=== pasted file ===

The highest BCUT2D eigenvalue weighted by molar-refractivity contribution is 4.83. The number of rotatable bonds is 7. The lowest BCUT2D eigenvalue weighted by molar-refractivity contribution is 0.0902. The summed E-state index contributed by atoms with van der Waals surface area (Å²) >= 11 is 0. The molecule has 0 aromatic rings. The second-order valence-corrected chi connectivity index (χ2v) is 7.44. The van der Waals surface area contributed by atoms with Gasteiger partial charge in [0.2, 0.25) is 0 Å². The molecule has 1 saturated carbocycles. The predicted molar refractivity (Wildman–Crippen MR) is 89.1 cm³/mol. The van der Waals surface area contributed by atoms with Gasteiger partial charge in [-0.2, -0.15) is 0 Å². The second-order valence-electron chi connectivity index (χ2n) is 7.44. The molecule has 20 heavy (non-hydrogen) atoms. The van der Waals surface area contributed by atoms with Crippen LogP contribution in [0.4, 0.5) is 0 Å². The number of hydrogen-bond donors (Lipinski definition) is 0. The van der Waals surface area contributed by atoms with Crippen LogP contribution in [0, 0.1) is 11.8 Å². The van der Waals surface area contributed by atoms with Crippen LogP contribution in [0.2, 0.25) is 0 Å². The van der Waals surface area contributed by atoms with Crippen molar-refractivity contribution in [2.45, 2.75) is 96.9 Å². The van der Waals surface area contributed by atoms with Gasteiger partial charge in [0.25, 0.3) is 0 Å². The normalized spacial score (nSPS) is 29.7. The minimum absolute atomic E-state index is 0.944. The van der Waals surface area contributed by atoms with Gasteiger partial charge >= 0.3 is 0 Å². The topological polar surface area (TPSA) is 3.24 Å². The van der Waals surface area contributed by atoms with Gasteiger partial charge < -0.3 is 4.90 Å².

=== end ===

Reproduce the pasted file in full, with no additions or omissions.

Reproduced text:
The highest BCUT2D eigenvalue weighted by molar-refractivity contribution is 4.83. The number of rotatable bonds is 7. The lowest BCUT2D eigenvalue weighted by molar-refractivity contribution is 0.0902. The summed E-state index contributed by atoms with van der Waals surface area (Å²) >= 11 is 0. The molecule has 0 aromatic rings. The second-order valence-corrected chi connectivity index (χ2v) is 7.44. The van der Waals surface area contributed by atoms with Gasteiger partial charge in [0.2, 0.25) is 0 Å². The molecule has 1 saturated carbocycles. The predicted molar refractivity (Wildman–Crippen MR) is 89.1 cm³/mol. The van der Waals surface area contributed by atoms with Gasteiger partial charge in [-0.2, -0.15) is 0 Å². The second-order valence-electron chi connectivity index (χ2n) is 7.44. The molecule has 20 heavy (non-hydrogen) atoms. The van der Waals surface area contributed by atoms with Crippen LogP contribution in [0.4, 0.5) is 0 Å². The number of hydrogen-bond donors (Lipinski definition) is 0. The van der Waals surface area contributed by atoms with Crippen LogP contribution in [0, 0.1) is 11.8 Å². The van der Waals surface area contributed by atoms with Crippen LogP contribution in [0.2, 0.25) is 0 Å². The van der Waals surface area contributed by atoms with Crippen molar-refractivity contribution in [2.45, 2.75) is 96.9 Å². The van der Waals surface area contributed by atoms with Gasteiger partial charge in [0.25, 0.3) is 0 Å². The normalized spacial score (nSPS) is 29.7. The minimum absolute atomic E-state index is 0.944. The van der Waals surface area contributed by atoms with Gasteiger partial charge >= 0.3 is 0 Å². The topological polar surface area (TPSA) is 3.24 Å². The van der Waals surface area contributed by atoms with Gasteiger partial charge < -0.3 is 4.90 Å².